The Depopulation of Native Americans
(Colin Calloway v. David S. Jones)
Karen Lee @01234920
March 4, 2015
Was disease a key factor in the depopulation of Native Americans in the Americas? In “Taking Sides,” issue 2, Colin G. Calloway argues that key factor of the depopulation was through the epidemic diseases contact from Europeans. In contrast, David S. Jones controvert that there were other factors at work that explains the drastic loss of life among the American Indians. Calloway discloses that when the “Columbian Exchange” occurred, Europeans brought in new pathogens into the “new world” and American Indian’s immunity and natural and spiritual remedies were inadequate in providing defense mechanism against the diseases. Jones recognizes that the European diseases demolished the Indians but other factors such as poverty, malnutrition, environmental stress, dislocation, and social disparity all aggravated the conditions within which infectious diseases could spread in greater dimensions. Colin G. Calloway, from “New Worlds for All: Indians, Europeans and the Remaking of Early America”, supports the theory that disease was the key factor in the depopulation of the America. The reciprocal trade with the Europeans and Indians also known as “Columbian Exchange,” introduced horses and other farm animals, human beings, plants and materials, disastrous diseases and ideas. From the moment Europeans set foot in America, hundreds and thousands of Indian people did not have a chance to build up an immunity resistance to epidemics of smallpox, diphtheria, measles, bubonic and pneumonic plague, cholera, influenza, typhus, dysentery and yellow fever (25). Indians neither knew what it was nor how to cure it, leaving them defenseless.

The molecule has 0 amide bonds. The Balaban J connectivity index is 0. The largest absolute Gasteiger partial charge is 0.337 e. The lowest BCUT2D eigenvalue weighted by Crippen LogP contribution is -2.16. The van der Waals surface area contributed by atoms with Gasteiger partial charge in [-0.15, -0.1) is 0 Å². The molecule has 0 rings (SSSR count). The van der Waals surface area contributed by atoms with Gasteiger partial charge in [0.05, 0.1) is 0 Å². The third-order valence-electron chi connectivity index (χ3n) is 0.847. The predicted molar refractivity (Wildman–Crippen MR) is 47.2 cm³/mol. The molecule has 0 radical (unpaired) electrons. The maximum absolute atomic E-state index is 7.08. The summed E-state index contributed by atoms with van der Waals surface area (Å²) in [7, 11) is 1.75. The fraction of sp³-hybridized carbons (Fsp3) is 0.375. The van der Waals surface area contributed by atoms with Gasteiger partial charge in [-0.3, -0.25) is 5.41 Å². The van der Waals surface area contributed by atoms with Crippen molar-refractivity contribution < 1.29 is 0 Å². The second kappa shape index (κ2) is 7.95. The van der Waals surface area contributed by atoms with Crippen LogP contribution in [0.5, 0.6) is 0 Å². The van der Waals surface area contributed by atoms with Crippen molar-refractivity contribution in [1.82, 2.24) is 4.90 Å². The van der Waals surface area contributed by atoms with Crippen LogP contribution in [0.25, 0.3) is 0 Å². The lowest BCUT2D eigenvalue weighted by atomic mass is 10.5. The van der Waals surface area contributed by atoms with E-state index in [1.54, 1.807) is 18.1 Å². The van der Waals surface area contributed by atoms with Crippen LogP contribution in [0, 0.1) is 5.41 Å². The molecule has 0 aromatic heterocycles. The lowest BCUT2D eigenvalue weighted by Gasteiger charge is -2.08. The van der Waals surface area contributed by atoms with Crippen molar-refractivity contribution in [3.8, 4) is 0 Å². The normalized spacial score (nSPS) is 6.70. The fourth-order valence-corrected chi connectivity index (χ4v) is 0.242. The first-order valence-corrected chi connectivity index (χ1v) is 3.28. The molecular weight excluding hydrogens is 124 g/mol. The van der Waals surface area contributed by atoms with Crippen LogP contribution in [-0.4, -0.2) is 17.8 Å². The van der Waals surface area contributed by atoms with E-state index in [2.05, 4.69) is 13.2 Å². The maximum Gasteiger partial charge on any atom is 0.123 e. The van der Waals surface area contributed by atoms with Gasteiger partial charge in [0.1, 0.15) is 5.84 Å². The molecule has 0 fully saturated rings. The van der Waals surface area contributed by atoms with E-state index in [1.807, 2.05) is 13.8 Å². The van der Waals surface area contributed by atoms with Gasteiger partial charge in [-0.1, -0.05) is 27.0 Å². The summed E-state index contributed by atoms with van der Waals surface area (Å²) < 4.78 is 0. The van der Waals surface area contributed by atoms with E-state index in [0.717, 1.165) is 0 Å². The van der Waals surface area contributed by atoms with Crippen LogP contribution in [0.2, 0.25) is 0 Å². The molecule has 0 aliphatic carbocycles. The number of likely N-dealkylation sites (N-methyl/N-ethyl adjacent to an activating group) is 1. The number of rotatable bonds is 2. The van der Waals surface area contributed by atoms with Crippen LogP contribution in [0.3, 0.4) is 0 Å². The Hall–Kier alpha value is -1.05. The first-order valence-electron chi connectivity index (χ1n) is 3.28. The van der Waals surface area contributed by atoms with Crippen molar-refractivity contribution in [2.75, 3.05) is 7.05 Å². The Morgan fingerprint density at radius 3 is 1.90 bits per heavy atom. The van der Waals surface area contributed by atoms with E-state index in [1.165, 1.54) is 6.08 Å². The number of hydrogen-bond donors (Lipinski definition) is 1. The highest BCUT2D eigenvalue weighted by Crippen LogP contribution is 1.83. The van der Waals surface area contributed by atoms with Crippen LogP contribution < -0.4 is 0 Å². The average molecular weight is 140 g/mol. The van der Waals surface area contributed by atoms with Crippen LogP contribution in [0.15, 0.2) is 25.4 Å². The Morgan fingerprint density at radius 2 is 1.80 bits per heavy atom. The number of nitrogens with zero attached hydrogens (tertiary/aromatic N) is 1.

Bioarchaeological studies affirm the evidence of malnutrition and anemia resulting from dietary stress, high levels of fetal and neonatal death and...
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